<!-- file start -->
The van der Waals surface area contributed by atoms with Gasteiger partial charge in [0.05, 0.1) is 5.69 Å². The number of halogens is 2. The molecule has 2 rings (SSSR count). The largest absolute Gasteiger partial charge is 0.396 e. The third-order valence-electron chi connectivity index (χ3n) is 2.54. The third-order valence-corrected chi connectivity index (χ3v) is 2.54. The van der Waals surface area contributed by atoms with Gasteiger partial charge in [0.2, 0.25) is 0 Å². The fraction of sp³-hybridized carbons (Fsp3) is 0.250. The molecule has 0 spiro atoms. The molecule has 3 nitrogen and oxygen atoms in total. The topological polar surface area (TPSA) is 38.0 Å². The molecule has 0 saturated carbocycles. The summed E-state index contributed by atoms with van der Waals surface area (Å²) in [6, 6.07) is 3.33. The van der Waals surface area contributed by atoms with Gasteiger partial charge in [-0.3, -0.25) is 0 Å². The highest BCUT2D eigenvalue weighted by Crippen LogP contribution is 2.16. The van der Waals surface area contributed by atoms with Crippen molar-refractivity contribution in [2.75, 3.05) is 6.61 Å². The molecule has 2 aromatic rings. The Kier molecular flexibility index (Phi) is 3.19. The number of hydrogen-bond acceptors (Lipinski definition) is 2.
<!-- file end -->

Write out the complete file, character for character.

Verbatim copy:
The van der Waals surface area contributed by atoms with Gasteiger partial charge in [0.05, 0.1) is 5.69 Å². The number of halogens is 2. The molecule has 2 rings (SSSR count). The largest absolute Gasteiger partial charge is 0.396 e. The third-order valence-electron chi connectivity index (χ3n) is 2.54. The third-order valence-corrected chi connectivity index (χ3v) is 2.54. The van der Waals surface area contributed by atoms with Gasteiger partial charge in [0.2, 0.25) is 0 Å². The fraction of sp³-hybridized carbons (Fsp3) is 0.250. The molecule has 0 spiro atoms. The molecule has 3 nitrogen and oxygen atoms in total. The topological polar surface area (TPSA) is 38.0 Å². The molecule has 0 saturated carbocycles. The summed E-state index contributed by atoms with van der Waals surface area (Å²) in [6, 6.07) is 3.33. The van der Waals surface area contributed by atoms with Gasteiger partial charge in [-0.3, -0.25) is 0 Å². The highest BCUT2D eigenvalue weighted by Crippen LogP contribution is 2.16. The van der Waals surface area contributed by atoms with Crippen molar-refractivity contribution in [2.75, 3.05) is 6.61 Å². The molecule has 2 aromatic rings. The Kier molecular flexibility index (Phi) is 3.19. The number of hydrogen-bond acceptors (Lipinski definition) is 2.